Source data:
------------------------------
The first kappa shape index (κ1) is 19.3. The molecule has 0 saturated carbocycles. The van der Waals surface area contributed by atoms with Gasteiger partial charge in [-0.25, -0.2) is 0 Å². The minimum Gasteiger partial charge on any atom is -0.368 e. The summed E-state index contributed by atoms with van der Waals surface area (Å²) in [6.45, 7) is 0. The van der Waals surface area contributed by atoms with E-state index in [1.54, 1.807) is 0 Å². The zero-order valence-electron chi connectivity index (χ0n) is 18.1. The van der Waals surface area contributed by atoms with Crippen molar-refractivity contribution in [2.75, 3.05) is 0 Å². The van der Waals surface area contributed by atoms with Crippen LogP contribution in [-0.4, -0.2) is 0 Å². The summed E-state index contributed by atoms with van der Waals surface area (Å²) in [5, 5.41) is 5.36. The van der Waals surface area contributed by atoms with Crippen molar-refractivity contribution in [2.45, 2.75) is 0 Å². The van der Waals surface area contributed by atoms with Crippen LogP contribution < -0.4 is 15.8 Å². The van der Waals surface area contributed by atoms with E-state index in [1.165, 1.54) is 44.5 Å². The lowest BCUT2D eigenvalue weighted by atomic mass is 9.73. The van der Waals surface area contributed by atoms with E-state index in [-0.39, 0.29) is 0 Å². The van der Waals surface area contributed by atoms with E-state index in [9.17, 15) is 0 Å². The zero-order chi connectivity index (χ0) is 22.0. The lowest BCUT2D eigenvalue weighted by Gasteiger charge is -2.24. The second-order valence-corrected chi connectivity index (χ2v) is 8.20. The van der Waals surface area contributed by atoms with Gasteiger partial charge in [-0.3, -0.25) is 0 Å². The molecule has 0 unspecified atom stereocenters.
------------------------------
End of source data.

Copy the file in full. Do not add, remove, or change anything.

The first kappa shape index (κ1) is 19.3. The molecule has 0 saturated carbocycles. The van der Waals surface area contributed by atoms with Gasteiger partial charge in [-0.25, -0.2) is 0 Å². The minimum Gasteiger partial charge on any atom is -0.368 e. The summed E-state index contributed by atoms with van der Waals surface area (Å²) in [6.45, 7) is 0. The van der Waals surface area contributed by atoms with E-state index in [1.54, 1.807) is 0 Å². The zero-order valence-electron chi connectivity index (χ0n) is 18.1. The van der Waals surface area contributed by atoms with Crippen molar-refractivity contribution in [2.75, 3.05) is 0 Å². The van der Waals surface area contributed by atoms with Crippen LogP contribution in [-0.4, -0.2) is 0 Å². The summed E-state index contributed by atoms with van der Waals surface area (Å²) in [5, 5.41) is 5.36. The van der Waals surface area contributed by atoms with Crippen molar-refractivity contribution in [2.45, 2.75) is 0 Å². The van der Waals surface area contributed by atoms with Crippen LogP contribution < -0.4 is 15.8 Å². The van der Waals surface area contributed by atoms with E-state index in [1.165, 1.54) is 44.5 Å². The lowest BCUT2D eigenvalue weighted by atomic mass is 9.73. The van der Waals surface area contributed by atoms with E-state index in [-0.39, 0.29) is 0 Å². The van der Waals surface area contributed by atoms with E-state index in [9.17, 15) is 0 Å². The zero-order chi connectivity index (χ0) is 22.0. The lowest BCUT2D eigenvalue weighted by Gasteiger charge is -2.24. The second-order valence-corrected chi connectivity index (χ2v) is 8.20. The van der Waals surface area contributed by atoms with Gasteiger partial charge in [-0.3, -0.25) is 0 Å². The molecule has 0 unspecified atom stereocenters.